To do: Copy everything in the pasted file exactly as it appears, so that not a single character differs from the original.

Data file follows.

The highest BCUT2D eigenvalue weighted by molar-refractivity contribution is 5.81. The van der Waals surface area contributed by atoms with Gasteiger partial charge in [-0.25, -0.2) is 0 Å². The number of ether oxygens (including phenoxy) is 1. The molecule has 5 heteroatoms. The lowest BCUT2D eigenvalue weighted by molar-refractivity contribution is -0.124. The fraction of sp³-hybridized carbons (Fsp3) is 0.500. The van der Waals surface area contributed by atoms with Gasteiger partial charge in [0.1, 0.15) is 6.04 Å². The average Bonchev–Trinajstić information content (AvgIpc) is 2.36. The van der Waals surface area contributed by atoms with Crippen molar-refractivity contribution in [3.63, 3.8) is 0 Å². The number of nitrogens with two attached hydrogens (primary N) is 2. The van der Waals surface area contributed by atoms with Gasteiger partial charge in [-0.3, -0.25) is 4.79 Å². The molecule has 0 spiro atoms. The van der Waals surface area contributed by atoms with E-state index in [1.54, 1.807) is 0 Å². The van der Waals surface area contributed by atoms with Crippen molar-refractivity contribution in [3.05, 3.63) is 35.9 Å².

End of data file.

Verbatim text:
The highest BCUT2D eigenvalue weighted by molar-refractivity contribution is 5.81. The van der Waals surface area contributed by atoms with Gasteiger partial charge in [-0.25, -0.2) is 0 Å². The number of ether oxygens (including phenoxy) is 1. The molecule has 5 heteroatoms. The lowest BCUT2D eigenvalue weighted by molar-refractivity contribution is -0.124. The fraction of sp³-hybridized carbons (Fsp3) is 0.500. The van der Waals surface area contributed by atoms with Gasteiger partial charge in [0.1, 0.15) is 6.04 Å². The average Bonchev–Trinajstić information content (AvgIpc) is 2.36. The van der Waals surface area contributed by atoms with Crippen molar-refractivity contribution in [3.63, 3.8) is 0 Å². The number of nitrogens with two attached hydrogens (primary N) is 2. The van der Waals surface area contributed by atoms with Gasteiger partial charge in [-0.3, -0.25) is 4.79 Å². The molecule has 0 spiro atoms. The van der Waals surface area contributed by atoms with E-state index in [1.54, 1.807) is 0 Å². The van der Waals surface area contributed by atoms with Crippen molar-refractivity contribution in [3.05, 3.63) is 35.9 Å².